Cartier Explores Its Islamic Design Influence at the Dallas Museum of Art

“It is said that civilization starts when jewelry appears,” says Pierre Rainero, Cartier’s director of image, style and heritage. “It is a creation that is intimately worn in the body; it’s an ornament, an expression of feelings, of status and of power that has been considered a direct link with the sacred.”

Jewelry has far evolved from its initial manifestations in objects such as necklaces made of bones that appeared more than 25,000 years ago. It has transformed into complex objects of wonder utilizing rare minerals, innovative techniques and precious stones with deep significance that often symbolizes a point of connection to the sacred.

These wonders are currently on view at the Dallas Museum of Art’s “Cartier and Islamic Art: In Search of Modernity,” a show—co-organized with the Musée des Arts Décoratifs, Paris, and in collaboration with the Musée du Louvre—that explores the origins of Islamic influence on Cartier through the cultural context of Paris in the late 19th and early 20th centuries as well as the influence of Louis J. Cartier (1875–1942), a partner and eventual director of Cartier’s Paris branch, and a collector of Islamic art. Louis encountered Islamic arts through various sources, including the major exhibitions in Paris in 1903 and 1912 at the Musée des Arts Décoratifs—held to inspire new forms of modern design—and a pivotal exhibition of masterpieces of Islamic art in Munich in 1910.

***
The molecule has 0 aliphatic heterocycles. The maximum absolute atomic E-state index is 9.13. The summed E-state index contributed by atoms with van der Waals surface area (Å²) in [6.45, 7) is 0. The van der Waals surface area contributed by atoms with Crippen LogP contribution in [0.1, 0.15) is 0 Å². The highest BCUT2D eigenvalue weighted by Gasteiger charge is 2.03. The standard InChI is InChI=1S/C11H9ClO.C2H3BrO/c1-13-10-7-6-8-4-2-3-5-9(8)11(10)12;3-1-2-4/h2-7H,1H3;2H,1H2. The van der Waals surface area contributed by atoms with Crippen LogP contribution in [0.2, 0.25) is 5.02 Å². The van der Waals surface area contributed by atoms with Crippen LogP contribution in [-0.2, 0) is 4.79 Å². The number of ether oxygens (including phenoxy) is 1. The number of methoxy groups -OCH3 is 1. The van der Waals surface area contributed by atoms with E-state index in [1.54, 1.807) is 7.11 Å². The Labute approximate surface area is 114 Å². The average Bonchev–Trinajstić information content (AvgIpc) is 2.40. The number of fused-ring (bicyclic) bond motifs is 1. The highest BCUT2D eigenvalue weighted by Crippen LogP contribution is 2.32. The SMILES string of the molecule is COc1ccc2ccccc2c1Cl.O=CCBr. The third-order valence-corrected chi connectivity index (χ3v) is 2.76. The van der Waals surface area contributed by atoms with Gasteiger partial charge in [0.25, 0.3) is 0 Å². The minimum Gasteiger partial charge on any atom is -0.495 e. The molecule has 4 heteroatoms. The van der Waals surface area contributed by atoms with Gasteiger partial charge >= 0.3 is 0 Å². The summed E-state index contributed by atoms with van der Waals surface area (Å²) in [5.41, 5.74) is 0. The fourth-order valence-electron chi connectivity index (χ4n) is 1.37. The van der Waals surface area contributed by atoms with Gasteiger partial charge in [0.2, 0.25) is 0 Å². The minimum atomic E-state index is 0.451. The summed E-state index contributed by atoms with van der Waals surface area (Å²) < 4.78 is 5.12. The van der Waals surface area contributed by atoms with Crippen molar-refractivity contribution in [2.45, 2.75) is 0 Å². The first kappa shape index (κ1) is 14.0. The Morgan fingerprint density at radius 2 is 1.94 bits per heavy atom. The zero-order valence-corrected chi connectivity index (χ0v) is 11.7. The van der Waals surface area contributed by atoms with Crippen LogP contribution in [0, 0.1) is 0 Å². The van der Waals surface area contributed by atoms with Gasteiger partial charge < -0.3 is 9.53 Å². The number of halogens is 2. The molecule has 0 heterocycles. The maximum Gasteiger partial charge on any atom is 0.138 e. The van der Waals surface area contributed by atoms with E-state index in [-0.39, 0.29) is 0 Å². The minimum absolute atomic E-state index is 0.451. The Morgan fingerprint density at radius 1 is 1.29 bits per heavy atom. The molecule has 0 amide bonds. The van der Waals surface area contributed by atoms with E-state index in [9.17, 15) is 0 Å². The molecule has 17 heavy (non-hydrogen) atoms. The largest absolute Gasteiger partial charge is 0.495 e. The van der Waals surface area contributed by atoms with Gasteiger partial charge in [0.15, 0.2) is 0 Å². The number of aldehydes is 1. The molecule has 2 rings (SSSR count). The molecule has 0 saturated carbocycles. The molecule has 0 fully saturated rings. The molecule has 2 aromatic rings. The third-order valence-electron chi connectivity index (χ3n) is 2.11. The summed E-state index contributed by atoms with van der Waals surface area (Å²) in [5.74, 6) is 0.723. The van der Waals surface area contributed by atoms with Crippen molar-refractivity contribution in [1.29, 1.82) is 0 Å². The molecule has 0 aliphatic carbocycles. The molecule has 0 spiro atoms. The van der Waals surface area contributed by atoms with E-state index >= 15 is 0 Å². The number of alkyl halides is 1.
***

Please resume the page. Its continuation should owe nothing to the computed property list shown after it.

What makes the Dallas Museum of Art show unique is its embrace of technology: integrated high-definition screens radically change the scale by deepening an appreciation for the material beauty and detailed craftsmanship of the objects presented, an intelligent move by exhibition designer Diller Scofidio + Renfro. The intimate curation of the gallery space threads an inspiring narrative of Louis’s own collection of Persian and Indian paintings, manuscripts and other luxury objects, which served as inspiration for these new Cartier jewelry designs. Together, these influences would be essential to the development of a new aesthetic called “style moderne” and later “Art Deco” at the brand.

The variety of jewels and the use of novel color combinations are among the most distinctive aspects of the pieces presented in this exhibition, and reveal the structural elements for the development of Cartier’s signature Tutti Frutti style. Capturing a determining moment in Cartier’s history, the exhibition is a glimpse into an influence of the brand never before revealed.

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